Photos Zach Mazur
Read more at “Canjo”.
Photos Zach Mazur
Read more at “Canjo”.
Photos of Vietnamese food from Kim Fay’s book Communion: A Culinary Journey through Vietnam.
(All photos Julie Fay Ashborn)
Read more at “Kim Fay ’88 — Communion: A Culinary Journey through Vietnam.”
Sketches and watercolors, including a portrait of student and colleague Clyfford Still, courtesy the Fitzsimmons family
Gallery: Paintings of Washington pioneers by Worth D. Griffin (Courtesy Jordan Schnitzer Museum of Art WSU)
Read more at “An art history.” (Washington State Magazine Spring 2011)
A haiku contest with a WSU theme
Winners of the 2011 contest!
CONGRATULATIONS to the winners of the first Washington State Magazine HaiCoug contest, featuring haiku poems with a WSU theme. After reviewing almost 100 entries, we chose first, second, and third place HaiCougs based on how they evoked the WSU experience, followed the haiku structure, and presented a clever or thought provoking twist.
First place goes to Susan Picatti ’74 from Seattle. She wins a gift package from the Bookie.
Two day old Evie
In Dad’s arms; Cougs beat Huskies
The perfect first game.
The second place winner, Susy (Roark) … » More …
“The heartbeat is the basis of rhythm.”
For 40 years, Washington State University alumnus John Elwood has followed that beat to create music and instruments.
Making something from nothing, to share with others, is his delight, he said. He carves wood into a variety of instruments. He also makes “canjos”—a take-off of a banjo made from string, a solid wood neck and a can. The can from Cougar Gold—a cheese made at the WSU Pullman creamery—is a local favorite.
To learn more about Elwood, his music and the canjo, watch the video:
… » More …
John Elwood, a maker of fine musical instruments and a 2001 graduate of Washington State University, crafts banjos from WSU cheese cans (like the iconic Cougar Gold).
Watch John play his “canjo” below and read more about his work.
Cougar fight song played on the canjo:
“Shortnin’ bread” played on the canjo (listen for the lyrical twist):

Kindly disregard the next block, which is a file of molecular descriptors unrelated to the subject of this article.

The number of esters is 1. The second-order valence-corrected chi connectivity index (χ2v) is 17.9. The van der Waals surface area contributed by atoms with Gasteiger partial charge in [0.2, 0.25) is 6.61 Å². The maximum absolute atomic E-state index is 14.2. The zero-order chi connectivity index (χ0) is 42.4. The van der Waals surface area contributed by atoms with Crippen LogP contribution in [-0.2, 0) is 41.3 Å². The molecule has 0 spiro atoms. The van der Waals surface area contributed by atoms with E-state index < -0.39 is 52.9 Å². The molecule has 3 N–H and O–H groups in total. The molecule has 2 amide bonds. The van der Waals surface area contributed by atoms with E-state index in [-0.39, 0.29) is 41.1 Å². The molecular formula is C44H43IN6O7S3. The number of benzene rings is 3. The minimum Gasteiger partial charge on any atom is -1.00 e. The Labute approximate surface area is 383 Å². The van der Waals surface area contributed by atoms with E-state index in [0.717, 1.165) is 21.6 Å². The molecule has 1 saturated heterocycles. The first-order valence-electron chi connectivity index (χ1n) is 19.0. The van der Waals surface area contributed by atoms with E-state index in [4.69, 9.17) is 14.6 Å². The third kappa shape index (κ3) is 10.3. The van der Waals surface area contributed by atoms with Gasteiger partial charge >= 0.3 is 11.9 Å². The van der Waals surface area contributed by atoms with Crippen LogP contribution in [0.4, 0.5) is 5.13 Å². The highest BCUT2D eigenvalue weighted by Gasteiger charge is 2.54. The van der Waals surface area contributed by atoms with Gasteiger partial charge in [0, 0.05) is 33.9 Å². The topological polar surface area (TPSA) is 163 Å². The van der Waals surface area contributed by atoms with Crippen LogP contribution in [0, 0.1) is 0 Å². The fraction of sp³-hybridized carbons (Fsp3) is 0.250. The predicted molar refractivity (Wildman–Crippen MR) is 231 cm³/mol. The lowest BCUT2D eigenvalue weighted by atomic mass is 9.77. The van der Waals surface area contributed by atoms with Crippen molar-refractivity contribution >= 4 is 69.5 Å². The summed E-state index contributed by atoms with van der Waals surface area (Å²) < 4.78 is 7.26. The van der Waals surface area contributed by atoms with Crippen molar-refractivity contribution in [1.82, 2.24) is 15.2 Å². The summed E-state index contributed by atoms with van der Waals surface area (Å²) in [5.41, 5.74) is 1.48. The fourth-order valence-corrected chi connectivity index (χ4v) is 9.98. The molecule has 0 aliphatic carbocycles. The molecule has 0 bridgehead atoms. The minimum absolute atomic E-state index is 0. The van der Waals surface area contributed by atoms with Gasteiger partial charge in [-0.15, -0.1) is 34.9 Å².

In addition to canjos, John plays folk music and creates whimsical and beautiful instruments like the goblin dulcimer in the … » More …
Robert Williams ’79, a banking executive, is the current president of the WSU Alumni Association. He started volunteering with the University in the 1980s by joining the advisory board for the College of Business and later found his way to the Alumni Association. He is also on the Board of Trustees for the WSU Foundation. Recently, Williams met with WSM’s Hannelore Sudermann to talk about his time as a student and what he enjoys about volunteering with the Alumni Association.
Why did you choose WSU? In high school, I was a four year track and field letterman. … » More …
George Nethercutt Jr. ’67 may not be in Congress anymore, but he still yearns to shorten the distance between Washington, D.C., and his home state of Washington.
The effort has kept the Spokane native busy since he left the House of Representatives in 2005, when he transformed a project from his office into the George Nethercutt Foundation, a nonprofit organization to promote civic literacy and foster leadership qualities.
“We as Americans just don’t know the story of our country. And it troubles me. As a citizen, it bothers me,” says Nethercutt as we meet one afternoon last fall in Seattle, where he’s visiting on … » More …
Any prospective reader of Kim Fay’s book about Vietnamese food should be forewarned. Her descriptions are awfully good. In the city of Hue, following her first exposure to com hen, or clam rice, which was served to her Vietnamese-hot, well beyond the four-star scale, she returned the next morning for a lower heat version.
“It had not rained in the night,” she writes, “and so this com hen was topped with thin slivers of star fruit. Their tartness sparked against the dry crunch of the wonton sticks. The clams were light, and just a bit gritty from the alluvial bed of the Perfume River. The … » More …